Playing around with ASP.Net Core ConfigureServices()

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These days I’m working on a small personal project with ASP.Net Core and this allowed me play around with the ConfigureServices method in Startup.cs and discover some things I wasn’t aware of. So I though on sharing my experiments here to see what others have to say about them.

Even if the application itself is fairly simple I decided to create several different projects in a solution to keep things open for extensions, right? So what I have is an ASP.Net Core API project and a bunch of different other projects like Sample.Core, Sample.Infrastructure, Sample.Dal. For the data access layer I wanted to play around with the repository pattern and created a very simple and insecure repository to handle operations on the Azure Table Storage service. My idea was to keep thinks as simple and possible and use each project for classes, interfaces and so on that are really specific to the scope of the project. So in the DAL project I handled everything related to the communication with Azure Table Storage and registered my “Azure context” and repository in my API project using the ConfigureServices() method in Startup.cs.

Nothing really special to this point. Then in the infrastructure project I wanted to create business logic services, like creating unique keys and so on. So playing around with this, at a certain point I thought that I need the repository also in one of my services that were part of the infrastructure layer to dump some analytics information to Azure Table Storage. So how to do that? Well, theoretically I could create a new instance of the repository and use it. But I felt like this is really out of what ASP.Net Core is all about: making services available through dependency injection. A crazy idea came to my mins: what if services can be simply injected in another service?

In the infrastructure project I created a new class to be used as TestService:


public class TestService
{
public async Task<int> Add(int number, int number2)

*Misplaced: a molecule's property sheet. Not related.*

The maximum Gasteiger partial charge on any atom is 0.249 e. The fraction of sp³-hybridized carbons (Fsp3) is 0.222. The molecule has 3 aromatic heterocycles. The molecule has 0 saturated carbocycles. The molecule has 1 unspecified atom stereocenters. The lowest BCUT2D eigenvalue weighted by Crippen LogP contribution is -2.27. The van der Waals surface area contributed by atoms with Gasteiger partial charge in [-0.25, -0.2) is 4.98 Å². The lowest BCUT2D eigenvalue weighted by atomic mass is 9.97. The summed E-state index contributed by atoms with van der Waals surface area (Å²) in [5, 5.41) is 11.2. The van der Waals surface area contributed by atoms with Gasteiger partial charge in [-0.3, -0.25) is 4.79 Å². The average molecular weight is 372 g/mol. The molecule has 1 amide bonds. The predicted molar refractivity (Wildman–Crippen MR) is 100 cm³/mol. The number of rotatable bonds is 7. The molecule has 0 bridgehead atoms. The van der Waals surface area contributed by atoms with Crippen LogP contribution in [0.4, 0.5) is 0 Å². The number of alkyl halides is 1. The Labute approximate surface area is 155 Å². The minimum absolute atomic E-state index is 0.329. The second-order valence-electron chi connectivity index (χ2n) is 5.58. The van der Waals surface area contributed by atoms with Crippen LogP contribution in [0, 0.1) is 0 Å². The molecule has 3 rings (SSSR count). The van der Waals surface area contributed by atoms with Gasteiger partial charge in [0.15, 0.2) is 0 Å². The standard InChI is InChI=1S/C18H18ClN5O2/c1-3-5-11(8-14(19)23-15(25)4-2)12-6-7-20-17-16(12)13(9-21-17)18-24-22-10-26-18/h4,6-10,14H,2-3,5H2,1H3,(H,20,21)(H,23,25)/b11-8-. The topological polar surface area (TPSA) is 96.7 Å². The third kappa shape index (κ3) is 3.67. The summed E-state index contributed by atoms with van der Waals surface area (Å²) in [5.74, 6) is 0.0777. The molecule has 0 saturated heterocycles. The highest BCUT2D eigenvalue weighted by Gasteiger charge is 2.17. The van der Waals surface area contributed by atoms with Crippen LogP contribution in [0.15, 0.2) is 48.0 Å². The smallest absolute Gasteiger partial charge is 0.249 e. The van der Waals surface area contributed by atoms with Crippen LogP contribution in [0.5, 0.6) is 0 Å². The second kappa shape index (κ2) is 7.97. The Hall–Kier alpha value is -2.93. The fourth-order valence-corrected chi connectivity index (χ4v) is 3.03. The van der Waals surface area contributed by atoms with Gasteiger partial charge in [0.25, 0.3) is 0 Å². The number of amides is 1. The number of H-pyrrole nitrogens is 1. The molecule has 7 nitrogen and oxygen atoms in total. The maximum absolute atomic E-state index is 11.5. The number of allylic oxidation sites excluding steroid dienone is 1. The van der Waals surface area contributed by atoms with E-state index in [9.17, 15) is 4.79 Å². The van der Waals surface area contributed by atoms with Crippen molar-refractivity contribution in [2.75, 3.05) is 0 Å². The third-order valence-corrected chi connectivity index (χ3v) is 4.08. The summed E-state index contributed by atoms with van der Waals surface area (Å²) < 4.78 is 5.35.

{
return number + number2;
}
}

And I added a constructor and a private field to inject my repository:


public class TestService
{
private ITableRepository _repo;
public TestService(ITableRepository repo)
{
_repo = repo;
}

public async Task<int> Add(int number, int number2)
{
var something = await _repo.GetByPartitionKeyAndRowkey("partKey", "rowKey");
return number + number2;
}
}

Then I hopped over to my API project and added a new service in ConfigureServices() within Startup.cs:


services.AddScoped<TestService, TestService>();

Finally, I went to a test controller where I injected my TestService and gave to it the terrible task of adding 1 and 2:


_ts.Add(1, 2);

And when setting a break point, it turns out I have my repository in the TestService:

 

So I found out that we can basically inject registered services in other services, which I assume is a basic ASP.Net Core feature but I was not aware of it. Further, services that are registered in the ConfigureServices() method can be injected in custom middleware classes in the Invoke() method. This is however a topic for another blog post on how to write custom middleware, which is on my to do list. I hope this information might be helpful to one or another. If you have any feedback, don’t be shy and drop a comment 🙂 And if you thing this information is useful, share it. Cheers!

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